Veterans develop program for soldiers coming out of service to promote mental health after combat with Swiss 8 app
Hands on help: Adrian Sutter, of Swiss 8, says their digital program has been built by veterans, for veterans, with the aim of reducing anxiety. Picture: Simone De Peak
WHEN Adrian Sutter left Newcastle to join the army, he found his “tribe”.
The soldiers trained together, they ate together, and when they fought on the front line together, they trusted each other with their lives.
But once they left the routine, the discipline, and the mateship of the military, Mr Sutter said many young combat veterans could lose their sense of purpose.
He said up to 75 per cent of veterans suffered anxiety and depression within the first two years of leaving service, and the stakes were high.
“Since I left full time service in 2012, I have lost six mates to suicide,” Mr Sutter said. “Which is just too many. One was too many.”
Mr Sutter said he used to catch up with his army mates a couple of times a year. For ANZAC Day and buck’s shows, mostly.
“A few beers in, everyone would start talking about how they were riding the mental health roller coaster after service,” he said. “You need to find something to keep you distracted, otherwise you can get depressed real quick. I started a couple of businesses, which kept me going for a while, but it was just a band-aid.”
When one of Mr Sutter’s closest mates, Jesse, took his own life a little more than two years ago, he became frustrated by the current “reactive” model of mental health care. He said by the time they admitted they needed help, it could take close to a year to find an appropriate therapist who also accepted the Department of Veterans’ Affairs “white card”, which entitles the holder to treatment for accepted injuries or conditions caused by war.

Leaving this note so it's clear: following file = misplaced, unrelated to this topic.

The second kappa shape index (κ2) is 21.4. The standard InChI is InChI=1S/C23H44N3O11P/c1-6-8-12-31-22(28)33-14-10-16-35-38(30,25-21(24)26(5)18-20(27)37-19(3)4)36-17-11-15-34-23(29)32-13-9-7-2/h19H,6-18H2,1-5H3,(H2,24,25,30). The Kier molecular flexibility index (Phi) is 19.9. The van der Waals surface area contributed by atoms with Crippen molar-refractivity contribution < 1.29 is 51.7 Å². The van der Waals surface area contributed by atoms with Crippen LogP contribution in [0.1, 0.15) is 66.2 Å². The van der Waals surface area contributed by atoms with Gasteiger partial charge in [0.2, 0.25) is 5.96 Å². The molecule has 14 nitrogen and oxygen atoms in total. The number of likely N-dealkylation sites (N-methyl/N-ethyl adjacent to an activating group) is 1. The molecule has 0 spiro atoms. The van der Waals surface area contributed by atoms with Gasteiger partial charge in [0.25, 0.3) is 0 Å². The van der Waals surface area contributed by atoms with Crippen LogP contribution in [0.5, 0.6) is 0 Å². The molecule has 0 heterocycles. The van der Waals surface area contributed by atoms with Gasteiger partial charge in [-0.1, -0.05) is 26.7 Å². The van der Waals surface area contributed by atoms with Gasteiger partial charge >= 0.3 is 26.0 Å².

Mr Sutter founded the health promotion charity, Swiss 8, in the hope a proactive approach might save other soldiers from the grief of burying their mates.
Swiss 8 has since developed an app – with input from the University of Newcastle – that is designed to deliver an easily accessible program to keep veterans healthy – mentally and physically, inside and out. Mr Sutter said the university would first research whether the app’s holistic approach can prevent declines in the mental health of combat veterans. If it proves effective, they will look at expanding the study to include “civilians”.
“You transition out of the military and, at the moment, you’re pretty well on your own after that,” he said. “You’re in one day, and you’re out the next. But the current care model is all reactive.
“What we’re trying to do is get this stuff in people’s hands before they even leave so they have a proactive model to go to. ‘This is what the guys before me have said happens, and this is what the research says, so instead of waiting for my mental health to decline I’m going to start following these principles now and stay in a positive head space’.”
They want to keep the app free for veterans, so they are looking for donations and corporate sponsorship.
James Garvey, the director of Williamtown Aerospace Centre, said it had been a “no brainer” for them to support the start-up charity.